New York During her lengthy career, Carol Burnett has shown she's a fine dramatic actress in films like "Pete 'n' Tillie," "The Four Seasons" and "Friendly Fire."
She has the sort of singing voice that can fill a Broadway theater, and did, notably when she starred in "Once Upon a Mattress."
But more than anything, she is a comedian and a TV institution, demonstrated beyond question on her long-running CBS variety series, "The Carol Burnett Show."
It was there she embodied countless madcap characters, and where, for an 11-season run that began 40 seasons ago, she piled up indelible TV moments: her charwoman, her Tarzan yell, the repurposed drape she wore to spoof "Gone with the Wind," her tug of the earlobe as a signal to her Nanny.
There also was the ritual with which she opened each show: taking questions from the audience. Weekly, she was stepping from behind a character or song to reveal herself, with cleverness and charm, to her fans. They loved it.
We still do. So a scattering of Q-and-A excerpts serves as an apt structural device for her "American Masters" portrait.
Premiering 8 p.m. CST Monday on PBS, "Carol Burnett: A Woman of Character" starts with an audience member from a distant broadcast asking Carol to recall her most embarrassing question.
"It was whether I had ever had a sex change," she replied. "I think that takes the cake."
The next person's question - "Did you?" - set off a second explosion of laughter.
With Burnett's full participation - in those Q-and-A clips as well as recollections from her now, at age 74 - "A Woman of Character" tells her story.
She was a child of alcoholics who grew up poor just a few blocks (but a world away) from the glamour of Hollywood. Still, she immersed herself in Hollywood. With Nanny, the grandmother who raised her, she routinely took refuge at the movies, as many as eight of them a week. Then, with her friends, she acted out the characters she met on the screen.
At UCLA she discovered student theater and realized she was funny. She moved to New York. She proved herself on the stage and, more importantly, on live TV. And by her mid-20s she was a star.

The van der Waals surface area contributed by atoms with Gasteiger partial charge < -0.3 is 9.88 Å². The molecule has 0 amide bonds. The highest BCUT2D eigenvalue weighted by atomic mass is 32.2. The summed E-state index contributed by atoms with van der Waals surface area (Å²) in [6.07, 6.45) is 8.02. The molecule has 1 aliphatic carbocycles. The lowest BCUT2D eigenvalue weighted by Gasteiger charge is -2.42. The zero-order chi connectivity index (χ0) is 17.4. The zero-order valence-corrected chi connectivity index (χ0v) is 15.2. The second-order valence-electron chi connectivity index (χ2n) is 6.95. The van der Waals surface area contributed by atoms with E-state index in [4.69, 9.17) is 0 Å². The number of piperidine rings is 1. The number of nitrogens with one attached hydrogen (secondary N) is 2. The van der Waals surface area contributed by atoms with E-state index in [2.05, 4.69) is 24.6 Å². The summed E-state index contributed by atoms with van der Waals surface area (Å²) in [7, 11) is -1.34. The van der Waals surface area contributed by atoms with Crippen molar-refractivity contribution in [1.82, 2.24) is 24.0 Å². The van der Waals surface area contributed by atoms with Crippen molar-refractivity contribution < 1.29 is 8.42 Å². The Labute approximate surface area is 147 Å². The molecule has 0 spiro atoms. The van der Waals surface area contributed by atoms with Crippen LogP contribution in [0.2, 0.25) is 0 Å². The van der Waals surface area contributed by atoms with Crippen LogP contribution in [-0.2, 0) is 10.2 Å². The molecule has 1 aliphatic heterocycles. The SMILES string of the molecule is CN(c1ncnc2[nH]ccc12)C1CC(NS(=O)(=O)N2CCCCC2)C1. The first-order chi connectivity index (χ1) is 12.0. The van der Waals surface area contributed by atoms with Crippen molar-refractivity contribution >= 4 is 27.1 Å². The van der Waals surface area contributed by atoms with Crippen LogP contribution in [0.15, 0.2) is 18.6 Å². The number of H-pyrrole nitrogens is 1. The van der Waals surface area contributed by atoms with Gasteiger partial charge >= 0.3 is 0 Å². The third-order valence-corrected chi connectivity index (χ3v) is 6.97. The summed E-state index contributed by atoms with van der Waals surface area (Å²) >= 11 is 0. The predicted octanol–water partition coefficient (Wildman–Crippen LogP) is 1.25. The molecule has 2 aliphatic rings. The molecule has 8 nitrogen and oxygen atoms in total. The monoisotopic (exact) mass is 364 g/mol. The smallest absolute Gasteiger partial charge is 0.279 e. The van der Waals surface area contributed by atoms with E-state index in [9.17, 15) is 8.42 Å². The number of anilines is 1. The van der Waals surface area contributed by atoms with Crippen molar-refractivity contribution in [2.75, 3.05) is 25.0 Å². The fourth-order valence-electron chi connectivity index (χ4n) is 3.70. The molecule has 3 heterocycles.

"A Woman of Character" charts these steps, and those that followed. And it reminds us (even we who have known her since the birth of her career) how special she is: a comic performer combined with a clown; an actress chock-full of zany identities but also, underneath them all, a woman her audience identifies with.
"I don't think you can get more American than Carol Burnett," says Kenny Solms, who was one of her writers, in the film. "She really is apple pie."
Her longtime friend Julie Andrews calls her "brave."
And the director Peter Bogdanovich says: "Carol has an enormous vulnerability. We sense it, we know it."
Her comedy is often uproarious, but there is nothing glib about it - or her.
Watch her in a 1959 live airing of "The Garry Moore Show," where she first gained wide exposure. The sketch, by a young staff writer named Neil Simon, finds Carol (as the nursery-rhyme character Jill) tearfully visiting Jack (played by series regular Durward Kirby) in the hospital. He is recovering from - what else? - a broken crown.
Jill is distraught to see him this way. "Jack," she sobs, "why'd you have to go up the hill?" And she sees no recourse but to come tumbling after. She throws herself out the window.
It was Burnett's first experience with such a stunt, as she recalls in the film. But she was gung-ho, and blessed with an innate physicality (and glad there was a mattress on the other side).
In September 1967, she got a show of her own, with a dream team that eventually included Harvey Korman, Tim Conway, Vicki Lawrence and Lyle Waggoner (all heard from in the film).
"God, we laughed for 11 years," Burnett was marveling recently. "It was the best job anybody could ever have."
She was speaking with a reporter, and a fan, who was looking for her secret: how she does it, how she channels all those characters so convincingly.
"What helped me a lot was deciding how I was going to look, what I was going to wear," she explained. "I work from the outside in."